Posted: Tue 14th Mar 2023

Brakes and tyres overwhelmingly cause most ‘dangerous’ MOT failures, says RAC

News and Info from Deeside, Flintshire, North Wales
This article is old - Published: Tuesday, Mar 14th, 2023

Brake and tyre issues have been found to be the most serious reasons for MOT failures in the UK, according to data from the Driver and Vehicle Standards Agency (DVSA) analysed by the RAC.

The report revealed that while faults with amps, reflectors, and indicators were the most common reasons for vehicles to fail their MOTs, brake and tyre problems were more likely to lead to the most serious failures.

The analysis found that a third of all initial MOT tests resulted in a fail, and nearly one in ten tests resulted in a dangerous defect being found.

In such cases, where an examiner deems a vehicle to be unfit to be driven until a defect has been repaired, brakes and tyres accounted for 88% of all such failures.

The RAC emphasised the critical importance of drivers carrying out routine checks on these items.

The report also revealed that problems with non-working headlights, indicators, and reflectors accounted for just over a quarter of all MOT failures, while faulty or broken suspensions represented just under a fifth of all failures.

Problems with brakes and tyres were the third and fourth most common reasons for MOT failures, with bad visibility – likely caused by cracks on windscreens – completing the top five.

The biggest causes of MOT failures have remained consistent over many years, but the proportion of tyre failures has increased slightly from 10% in 2018-19 to 12% in 2021-22.

All cars in the UK require an MOT test three years after their first registration and annually thereafter.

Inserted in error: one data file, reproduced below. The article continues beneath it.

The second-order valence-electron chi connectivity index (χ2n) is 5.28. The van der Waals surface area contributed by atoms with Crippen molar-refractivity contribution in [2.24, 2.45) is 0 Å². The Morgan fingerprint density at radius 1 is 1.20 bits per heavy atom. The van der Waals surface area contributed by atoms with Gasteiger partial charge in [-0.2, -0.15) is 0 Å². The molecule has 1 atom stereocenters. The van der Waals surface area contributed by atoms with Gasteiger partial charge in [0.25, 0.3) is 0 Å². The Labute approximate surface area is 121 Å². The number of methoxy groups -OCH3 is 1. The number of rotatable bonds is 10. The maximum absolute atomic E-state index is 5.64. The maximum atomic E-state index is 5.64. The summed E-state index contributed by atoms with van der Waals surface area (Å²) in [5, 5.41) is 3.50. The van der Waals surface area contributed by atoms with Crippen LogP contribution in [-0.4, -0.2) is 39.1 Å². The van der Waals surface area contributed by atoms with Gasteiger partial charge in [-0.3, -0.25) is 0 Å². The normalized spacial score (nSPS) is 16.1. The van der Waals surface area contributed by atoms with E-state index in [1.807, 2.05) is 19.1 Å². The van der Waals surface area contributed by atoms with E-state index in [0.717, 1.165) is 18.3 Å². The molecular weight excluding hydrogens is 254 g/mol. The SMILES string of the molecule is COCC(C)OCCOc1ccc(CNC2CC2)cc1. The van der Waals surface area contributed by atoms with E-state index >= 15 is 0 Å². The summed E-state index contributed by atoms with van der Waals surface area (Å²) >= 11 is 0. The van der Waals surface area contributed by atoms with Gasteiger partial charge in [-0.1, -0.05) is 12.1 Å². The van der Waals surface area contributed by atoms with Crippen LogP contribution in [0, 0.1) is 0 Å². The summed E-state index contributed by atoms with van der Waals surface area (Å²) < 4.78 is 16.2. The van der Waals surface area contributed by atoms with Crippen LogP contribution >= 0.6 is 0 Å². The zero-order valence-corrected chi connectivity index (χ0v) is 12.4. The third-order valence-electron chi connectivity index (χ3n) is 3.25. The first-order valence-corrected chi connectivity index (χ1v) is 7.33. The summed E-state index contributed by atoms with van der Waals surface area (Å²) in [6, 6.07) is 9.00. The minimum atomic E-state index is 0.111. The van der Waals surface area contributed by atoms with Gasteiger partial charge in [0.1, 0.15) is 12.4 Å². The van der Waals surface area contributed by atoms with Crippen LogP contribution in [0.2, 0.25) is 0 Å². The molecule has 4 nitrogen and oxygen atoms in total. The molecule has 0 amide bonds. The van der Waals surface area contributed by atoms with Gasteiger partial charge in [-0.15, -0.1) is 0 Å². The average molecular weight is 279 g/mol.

The cost of a car MOT test (class 4 vehicle) can be up to £54.80, and drivers risk incurring significant repair costs if their vehicle fails the test.

RAC head of roads policy Nicholas Lyes said: “Many drivers dread taking their vehicle for its annual MOT for fear they could end up having to spend lots of money on repairs in order to get it to pass. This is no doubt the case for an unlucky third of owners whose vehicles fail their MOTs initially.”

Lyes added: “Drivers should never ignore dashboard warning lights as they could end up putting themselves or others at risk and costing themselves a lot of money with a bigger repair bill than necessary had they acted straightaway. Additionally, routine servicing helps reduce the chance of a vehicle failing its MOT as it includes a host of important basic checks.”

Last year, the UK Government was reported to be considering switching the MOT from annually to every two years, a move that over half of drivers (55%) thought was a bad idea according to data gathered by a survey of the RAC Opinion Panel.

Nicholas Lyes added: “With more than 7.3m small passenger vehicles initially failing their MOTs, and alarmingly around 2.4m of these failures having at least one dangerous defect, the idea of relaxing rules on MOT tests could very well result in making our roads far more dangerous with the number of unroadworthy vehicles increasing. We hope the Government has finally consigned such an idea to the bin.”

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